Do you have a LinkedIn profile that is pratically empty but want to leverage it to grow your network or find a new job? Read on for my top 7 tips on how to get noticed on LinkedIn.
Yesterday I was able to attend the livestreaming of LinkedIn's TalentConnect 2017. We got to hear about all of the exciting new things coming down the pipeline. Brene Brown was the keynote speaker and I found her speech so inspiring and can’t wait to delve deeper!
We also had some of the greatest of their team present to us on a number of topics, including how to build a great LinkedIn profile backed up with statistics on what gets you more connection requests, more profile views and more messages. All keys to attracting recruiters, hiring managers and potential network connections to you. Obviously I took meticulous notes so that I could relay that information while outlining what attracts me and my peers to a LinkedIn profile.
Did you know that profiles with a photo can get 9x more connection requests, 21x more profile views and 36x more messages than those without photos? It doesn't need to be a headshot but it does need to be a photograph of just you. No selfies! This photo is your first impression, so make sure it counts!
2. Stand-Out Headline
Your headline is the sentence under your name. LinkedIn will automatically pull your current job title and company for the headline but it is customizable. When writing your headline think of it like your tagline. It is a snap shot of your elevator pitch. If you are not working and actively searching consider having "seeking" or "open to new opportunities" in your headline.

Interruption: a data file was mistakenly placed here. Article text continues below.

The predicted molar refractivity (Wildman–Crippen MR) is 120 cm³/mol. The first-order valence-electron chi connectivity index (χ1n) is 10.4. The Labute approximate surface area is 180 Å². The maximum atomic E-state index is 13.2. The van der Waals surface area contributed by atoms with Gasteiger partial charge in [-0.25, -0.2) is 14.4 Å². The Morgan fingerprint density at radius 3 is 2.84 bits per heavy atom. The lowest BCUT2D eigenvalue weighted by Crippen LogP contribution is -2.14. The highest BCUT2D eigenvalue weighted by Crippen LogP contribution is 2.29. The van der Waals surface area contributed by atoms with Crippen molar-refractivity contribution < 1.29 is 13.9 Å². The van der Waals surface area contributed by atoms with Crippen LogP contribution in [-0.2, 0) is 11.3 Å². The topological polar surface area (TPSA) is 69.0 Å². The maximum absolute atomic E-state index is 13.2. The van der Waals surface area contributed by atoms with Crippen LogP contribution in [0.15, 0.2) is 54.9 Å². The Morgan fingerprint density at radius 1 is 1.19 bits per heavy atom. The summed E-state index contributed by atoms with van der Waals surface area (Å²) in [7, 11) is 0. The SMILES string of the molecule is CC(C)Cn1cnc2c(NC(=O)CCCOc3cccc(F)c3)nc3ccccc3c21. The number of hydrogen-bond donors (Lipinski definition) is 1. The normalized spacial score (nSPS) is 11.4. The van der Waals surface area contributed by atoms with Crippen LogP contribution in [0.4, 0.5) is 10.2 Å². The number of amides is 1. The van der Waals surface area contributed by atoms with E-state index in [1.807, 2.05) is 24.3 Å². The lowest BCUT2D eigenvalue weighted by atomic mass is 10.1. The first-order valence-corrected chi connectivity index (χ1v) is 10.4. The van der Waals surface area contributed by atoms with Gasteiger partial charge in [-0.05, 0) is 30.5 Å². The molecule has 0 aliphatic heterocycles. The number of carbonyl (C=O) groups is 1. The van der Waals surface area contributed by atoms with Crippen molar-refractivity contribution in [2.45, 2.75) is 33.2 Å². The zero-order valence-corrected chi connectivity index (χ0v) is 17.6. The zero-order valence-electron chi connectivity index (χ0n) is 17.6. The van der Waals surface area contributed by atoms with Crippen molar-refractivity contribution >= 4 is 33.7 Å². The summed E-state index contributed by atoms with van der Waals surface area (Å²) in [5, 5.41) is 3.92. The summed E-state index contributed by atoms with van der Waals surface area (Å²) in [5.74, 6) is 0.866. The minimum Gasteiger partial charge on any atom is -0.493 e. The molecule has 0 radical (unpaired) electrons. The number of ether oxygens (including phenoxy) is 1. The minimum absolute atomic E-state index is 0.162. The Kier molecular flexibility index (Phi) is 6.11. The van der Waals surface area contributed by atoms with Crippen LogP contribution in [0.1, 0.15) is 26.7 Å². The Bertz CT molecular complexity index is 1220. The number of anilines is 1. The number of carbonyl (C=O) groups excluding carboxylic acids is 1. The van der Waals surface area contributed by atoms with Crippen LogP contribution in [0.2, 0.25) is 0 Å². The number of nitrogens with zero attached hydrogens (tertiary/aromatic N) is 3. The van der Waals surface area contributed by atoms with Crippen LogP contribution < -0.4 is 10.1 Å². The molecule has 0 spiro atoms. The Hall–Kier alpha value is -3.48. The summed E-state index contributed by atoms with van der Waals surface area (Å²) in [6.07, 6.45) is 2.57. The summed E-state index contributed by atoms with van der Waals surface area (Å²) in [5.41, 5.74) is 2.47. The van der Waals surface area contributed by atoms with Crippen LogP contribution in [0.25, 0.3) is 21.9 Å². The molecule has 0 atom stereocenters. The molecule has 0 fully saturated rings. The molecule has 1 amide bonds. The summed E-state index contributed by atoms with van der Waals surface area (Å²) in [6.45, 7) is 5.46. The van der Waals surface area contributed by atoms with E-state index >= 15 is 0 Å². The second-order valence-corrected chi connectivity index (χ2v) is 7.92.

3. Compelling Summary
The summary is where you highlight and focus on your career accomplishments and aspirations. It should be at least 40+ words. If you are working, check your social media policy as there may be a blurb about your company that they may want included. If you are not working, make sure you are using keywords and skills to ensure that you are extra searchable. And it doesn't hurt to again include a note to profile viewers about how you are seeking and open to new opportunities. You can also include an email or a way to contact you.
Before you get started on filling out your work experience remember that this is not your resume! Make sure you have your experience and work place as up to date as possible as these profiles are 5x more likely to get a connection request, 8x more likely to get their profile viewed and get 10x more messages than those that do not. Under each position have a few high level bullet points about what your job entails followed by your acheivements.
5. Spotlight your Work
Alot of people don't know this but you can upload photo or videos to highlight your successes. Consider adding a photo of any design work, or a photo of you at an event or a video of you presenting. This makes a visit to your profile more dynamic and makes you more visually appealing to the visitor.
6. Highlight Your Skills
These help your profile come up in searches so add at least 5 (soft skills and technical skills) and get them endorsed!
7. Don't Forget...
Don't forget to include your location, volunteer work and awards and accomplishments. And especially have all of your education (college/university, certification, further training) outlined.
I look forward to seeing what you've done - reach out to connect with me on LinkedIn so that I can view your hard work (plus it opens up my 2500+ connections to you).
Are you looking for ways to grow your network? One commonly overlooked way is the networking event. Read on for how to use these events to create lasting connections.
The networking event, while can be scary - at least for us introverts! - is a great place to create in-person and memorable connections. Social Media is great and should be part of your Networking Strategy, but I urge you to find at least one Networking Event to go to. By attending these events you are able to develop strong connections that will have long lasting benefits. A connection today could mean a new career tomorrow, next month or even a few years down the line.
How to Find the Right Networking Event